Note On Electoral Representation and the Rectification of Parliament. 315
Sandfobd FLBMiNa, C.M.G., LL.D.
Notes on the Discoverer of the Great Falls of Labrador 332^
David Boylb, Ph.B.
Contributions to Geology, including Mineralogy published in the Transactions of the
Canadian Institute 342^
List of Members 344
THE CANADIAN INSTITUTE.
First Meeting, ist November, 1890, the President in the chair.
Donations of books and pamphlets since last meeting, 279, including
151 volumes from Mrs. Seidler, and 61 volumes from Hugh Wilson,
F.G.S., who also presented 45 specimens of Canadian woods.
Exchanges since last meeting, 2,042.
The following were elected members : — A. H. F. Lefroy, M.A., Dr.
R. Orr, Wi dmer Hawke, Fred. A. T. Dunbar, Dr. Thomas Millman, J.
J. Murphy, C. G. Cremer, and' Hugh Wilson, F.G.S.
The Council reported the election of Frank Tweed as an associate.
The following communication from A. H. F. Lefroy, M.A., was read
by Dr. Kennedy : —
"GENERAL SIR JOHN HENRY LEFROY, K.C.M.G., C.B., F.R.S.
" I desire to comply with the kind request of the Canadian Institute as
contained in their resolution of April last, and furnish a short biographi-
cal notice of my father, General Lefroy, who died on April nth of
this year. He was a son of the Reverend John Henry George Lefroy,
Rector of Ashe, in the County of Hampshire, in England, and was
born at Crondall, in that County, in 1817. In his 17th year he obtained
his commission in the Royal Artillery, one of the two scientific regiments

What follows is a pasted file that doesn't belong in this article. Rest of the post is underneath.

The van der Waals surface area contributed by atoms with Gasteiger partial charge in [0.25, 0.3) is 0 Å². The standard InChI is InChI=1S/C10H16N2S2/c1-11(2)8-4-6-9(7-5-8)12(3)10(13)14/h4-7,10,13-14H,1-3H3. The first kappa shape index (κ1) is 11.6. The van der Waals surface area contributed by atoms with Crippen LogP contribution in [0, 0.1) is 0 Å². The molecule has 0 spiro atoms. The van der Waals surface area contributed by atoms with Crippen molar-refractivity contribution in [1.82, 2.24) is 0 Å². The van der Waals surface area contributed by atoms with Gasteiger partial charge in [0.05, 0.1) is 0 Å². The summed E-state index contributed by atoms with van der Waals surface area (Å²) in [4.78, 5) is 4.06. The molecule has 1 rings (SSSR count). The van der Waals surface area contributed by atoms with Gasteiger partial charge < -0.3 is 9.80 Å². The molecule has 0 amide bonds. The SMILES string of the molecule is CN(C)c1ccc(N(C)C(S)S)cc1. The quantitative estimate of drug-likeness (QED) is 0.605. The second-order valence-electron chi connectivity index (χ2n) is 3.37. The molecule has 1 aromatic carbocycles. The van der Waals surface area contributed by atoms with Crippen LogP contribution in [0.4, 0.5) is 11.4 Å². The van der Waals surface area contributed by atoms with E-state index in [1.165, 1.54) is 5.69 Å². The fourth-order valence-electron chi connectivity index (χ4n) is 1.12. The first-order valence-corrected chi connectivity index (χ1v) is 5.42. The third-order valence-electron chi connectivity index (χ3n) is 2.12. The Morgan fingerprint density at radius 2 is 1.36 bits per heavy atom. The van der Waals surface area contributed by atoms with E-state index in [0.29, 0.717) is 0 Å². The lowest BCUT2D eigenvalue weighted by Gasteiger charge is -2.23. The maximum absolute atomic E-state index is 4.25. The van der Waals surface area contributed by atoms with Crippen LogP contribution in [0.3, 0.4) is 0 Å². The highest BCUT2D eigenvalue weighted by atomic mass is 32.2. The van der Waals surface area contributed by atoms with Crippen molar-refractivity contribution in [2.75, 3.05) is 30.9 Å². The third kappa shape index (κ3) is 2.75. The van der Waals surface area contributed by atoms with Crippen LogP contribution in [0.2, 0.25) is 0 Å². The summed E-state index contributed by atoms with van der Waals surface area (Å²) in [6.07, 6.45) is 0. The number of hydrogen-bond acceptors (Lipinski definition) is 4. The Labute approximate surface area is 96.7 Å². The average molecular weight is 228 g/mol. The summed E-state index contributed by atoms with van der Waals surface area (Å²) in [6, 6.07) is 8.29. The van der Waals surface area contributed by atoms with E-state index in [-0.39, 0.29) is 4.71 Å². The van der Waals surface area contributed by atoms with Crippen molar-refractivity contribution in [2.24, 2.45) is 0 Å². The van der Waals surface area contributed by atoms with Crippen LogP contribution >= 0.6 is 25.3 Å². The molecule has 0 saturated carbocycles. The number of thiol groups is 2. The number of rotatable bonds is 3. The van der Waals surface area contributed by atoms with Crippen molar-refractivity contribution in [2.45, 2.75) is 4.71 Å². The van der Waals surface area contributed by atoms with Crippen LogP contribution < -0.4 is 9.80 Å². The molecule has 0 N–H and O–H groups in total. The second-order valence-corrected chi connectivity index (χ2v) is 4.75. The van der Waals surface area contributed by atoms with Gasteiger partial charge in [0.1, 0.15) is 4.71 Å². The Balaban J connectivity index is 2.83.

in the service, and throughout his life his energies were largely occupied
in scientific work, and especially in the scientific work of his profession.
Thus it will be seen that he did not enjoy the advantages, which he
esteemed so highly, of a University training.
"In 1839 he was sent to the Island of St. Helena as director of the
Magnetical Observatory there. In 1842 he was chosen by the Royal
Society to undertake the work of a Magnetic Survey of the British
2 TRANSACTIONS OP THE CANADIAN INSTITUTE. [VoL. II.
possessions in North America, and during the years 1843 and 1844 he
made a series of magnetic observations extending as far as Fort Good
Hope on the Mackenzie River, the results of which were recently revised
and published by him in a work entitled, " Diary of a Magnetic Survey
of a Portion of the Dominion of Canada, Chiefly in the North-Western
Territories:** (Longmans, Green & Co.) Mount Lefroy, in the proximity
of Kicking Horse Pass, in the Rocky Mountains, was named after him,
as was also the village of Lefroy, in the County of Simcoe, in this
Province, thus preserving the memory of his name in the two parts of
the Dominion in which his work and associations chiefly lay.
" In 1844 he was placed in permanent charge of the Magnetic Obser-
vatory in Toronto, and in 1852 was President of the Canadian Institute,
having been Vice-President in the previous year, the year of its origin.
In the first volume of the proceedings of the Institute are to be found
papers by him on " Theometric Registers ** and on " The Probable
Number of the Native Indian Populations of British America.** Return-
ing to England in 1853, he was appointed secretary to the Royal Artillery
Institution at Woolwich, which he had himself been mainly instrumental
in founding in 1838. Passing by minor appointments, in 1857 he was
gazetted Inspector-General of Army Schools, and in 1869 Director-General
of Ordnance. In 1871 he was appointed Governor of the Bermudas, and
during his term of office was made a Companion of the Bath, and
Knight Commander of the Order of St. Michael and St. George. On
his return home he published, in two large volumes, the early Chronicles
of the Bermudas (Longmans, Green & Co ) ; and one of his latest
literary labours was to edit for the Hakluyt Society, from a manuscript
in the Sloan Collection of the British Museum, " The Historye of the
Bermudaes or Summer Islands,** the authorship of which is attributed to
Captain John Smith, the historian of Virginia, and covers a period from
1609 to 1622. In 1880 he was for a short period Governor of Tasmania.